In amongst the impressive songcraft, Tangled features a decidedly live band vibe. Rather than session players overdubbing their parts in isolation, this feels like the work of a
band facing themselves down in the recording studio. Ride’s Andy Bell features on bass – soon to form Hurricane #1 before scarpering off to Oasis, of course – and he provides plenty of bottom-end nuance throughout the album.
Boo Radleys would have given their right arm for a summery Britpop treat like The World while Can’t Explain was one of Heyward’s most muscular tunes to date. Graham Coxon would no doubt approve of the chunky, funky guitars of the Blur-like She’s Another Girl. As was de rigueur during Britpop’s pomp, pop cultural references abound from nods to The Smiths and The Jesus And Mary Chain in Rollerblade to the Anglocentric celebration of the capital in London.
Tangled is a real treat, a consistently fine collection of cultured guitar-laden pop rock.
The Apple Bed
Producer Nick Heyward
Alan McGee got it spot on: by 1997 Nick Heyward was a returning hero of Britpop who deserved a bigger audience. After being impressed by a live show by the singer-songwriter in London, McGee duly signed him to his Creation label; quite why the record-buying public didn’t flock to buy this sixth solo album remains a mystery, though.
From the urgent Stars In Her Eyes to the pretty acoustic ballad In Every Place, complete with striking string quartet mid-point breakdown, there’s plenty of diversity to enjoy here. The brassy power pop of Just Like Sorrow is a joy while the Britpop bounce and Revolver guitar tone allied to Pet Sounds-style harmony vocals on The Goodbye Man will raise a smile.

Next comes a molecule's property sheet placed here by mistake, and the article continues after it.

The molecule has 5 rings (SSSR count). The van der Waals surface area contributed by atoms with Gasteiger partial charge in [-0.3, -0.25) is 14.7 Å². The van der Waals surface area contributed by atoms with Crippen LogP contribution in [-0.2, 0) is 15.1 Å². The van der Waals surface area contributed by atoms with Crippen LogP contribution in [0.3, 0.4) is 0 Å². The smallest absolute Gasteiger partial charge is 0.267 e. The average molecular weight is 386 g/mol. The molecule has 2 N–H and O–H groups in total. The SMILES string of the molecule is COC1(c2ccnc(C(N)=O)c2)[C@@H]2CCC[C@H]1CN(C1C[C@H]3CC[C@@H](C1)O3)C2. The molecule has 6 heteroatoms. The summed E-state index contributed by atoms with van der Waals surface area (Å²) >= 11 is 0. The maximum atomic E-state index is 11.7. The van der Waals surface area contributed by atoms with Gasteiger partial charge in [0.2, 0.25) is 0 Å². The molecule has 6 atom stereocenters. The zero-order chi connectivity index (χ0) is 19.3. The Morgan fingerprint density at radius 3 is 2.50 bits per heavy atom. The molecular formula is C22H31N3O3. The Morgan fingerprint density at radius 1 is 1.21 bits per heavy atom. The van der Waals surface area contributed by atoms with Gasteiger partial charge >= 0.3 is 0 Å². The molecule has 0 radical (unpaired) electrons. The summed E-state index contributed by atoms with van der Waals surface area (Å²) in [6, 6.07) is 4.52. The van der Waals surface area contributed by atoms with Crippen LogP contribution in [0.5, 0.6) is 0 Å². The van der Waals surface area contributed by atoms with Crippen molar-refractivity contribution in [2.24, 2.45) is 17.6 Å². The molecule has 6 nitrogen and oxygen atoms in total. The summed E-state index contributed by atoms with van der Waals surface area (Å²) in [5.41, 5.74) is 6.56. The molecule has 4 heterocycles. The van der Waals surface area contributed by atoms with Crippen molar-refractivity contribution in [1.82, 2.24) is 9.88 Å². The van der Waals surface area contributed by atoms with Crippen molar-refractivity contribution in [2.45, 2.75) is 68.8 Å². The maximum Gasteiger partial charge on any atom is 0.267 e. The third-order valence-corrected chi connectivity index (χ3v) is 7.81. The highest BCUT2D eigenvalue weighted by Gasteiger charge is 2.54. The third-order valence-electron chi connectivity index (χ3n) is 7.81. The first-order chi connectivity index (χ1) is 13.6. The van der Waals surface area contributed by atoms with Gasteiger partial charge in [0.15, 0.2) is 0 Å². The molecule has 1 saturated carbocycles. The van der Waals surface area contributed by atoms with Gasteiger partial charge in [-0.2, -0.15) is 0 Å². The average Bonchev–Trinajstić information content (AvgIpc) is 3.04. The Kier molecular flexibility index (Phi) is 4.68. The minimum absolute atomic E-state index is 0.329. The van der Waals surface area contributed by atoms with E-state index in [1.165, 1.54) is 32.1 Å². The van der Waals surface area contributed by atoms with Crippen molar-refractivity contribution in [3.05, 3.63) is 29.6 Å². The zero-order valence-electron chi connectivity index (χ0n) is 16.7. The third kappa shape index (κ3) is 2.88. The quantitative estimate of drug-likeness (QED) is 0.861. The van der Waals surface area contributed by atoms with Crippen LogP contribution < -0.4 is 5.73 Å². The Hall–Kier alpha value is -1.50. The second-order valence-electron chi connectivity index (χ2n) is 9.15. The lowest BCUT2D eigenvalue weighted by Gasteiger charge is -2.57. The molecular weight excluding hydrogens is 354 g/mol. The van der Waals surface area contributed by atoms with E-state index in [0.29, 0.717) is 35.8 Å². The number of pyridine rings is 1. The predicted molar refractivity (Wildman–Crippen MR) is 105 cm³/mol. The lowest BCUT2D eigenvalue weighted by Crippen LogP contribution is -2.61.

My Heavy Head owes a debt to the descending melody of Oasis’s Whatever (and by extension The Rutles) while the Mellotron-plus-guitars acoustic ballad of The Man You Used To Be feels like a cracking pomp-era Noel Gallagher B-side. Arguably, Heyward can’t be accused of bandwagon jumping, he’d been utilising Lennon and McCartney motifs for more than 15 years by this point.
Heyward left Creation after The Apple Bed but has nothing but fond memories of McGee: “He always spoke about you as though you weren’t there. He used to say ‘Nick’s Premier League’. I was never that up on football, but I thought that must be quite good!”
The Mermaid And The Lighthouse Keeper
Label Up The Ante
Producer Nick Heyward
Largely comprising duets with his then partner, the actress India Dupre, The Mermaid And The Lighthouse Keeper isn’t an official part of Nick Heyward’s discography. However, this relaxed folky affair is well worth seeking out if you can track down a copy on the Up The Ante label. Mostly performed by Heyward with assistance from keyboardists John Denton and Richard Bignell (the latter also helps out on programming duties), Nick delves further into folk than on any of his previous records but still manages to smuggle an arsenal of pop hooks into the arrangements.
Swirling opener Indian Summer returns him to the patchouli-scented psych rock scene of Traffic, complete with a rolling dubby bassline and lilting string arrangement. It’s The Orb fine-tuned with a more traditional songwriting background.
The pretty fingerpicked acoustic ballad Lay The Blanket Down tells of a romantic beach trip to Camber Sands – seaside sound effects ‘n all – plus a cute piano accordion undercurrent.
Reflective ballad She reveals a troubled relationship coming apart at the seams with an unequal balance of power (“Once I put my life on hold, my dreams untold, left unspoken, left unknown… I feel you somewhere through a heart of stone”).
Album standout The Secret Garden has a nursery rhyme simplicity to it – that’s no criticism, by the way – it’s one of Heyward’s catchiest melodies in years. Dupre’s delicate vocals integrate nicely with Nick’s – her airy contributions not unlike former Belle and Sebastian member Isobel Campbell. And she takes the lead on London story song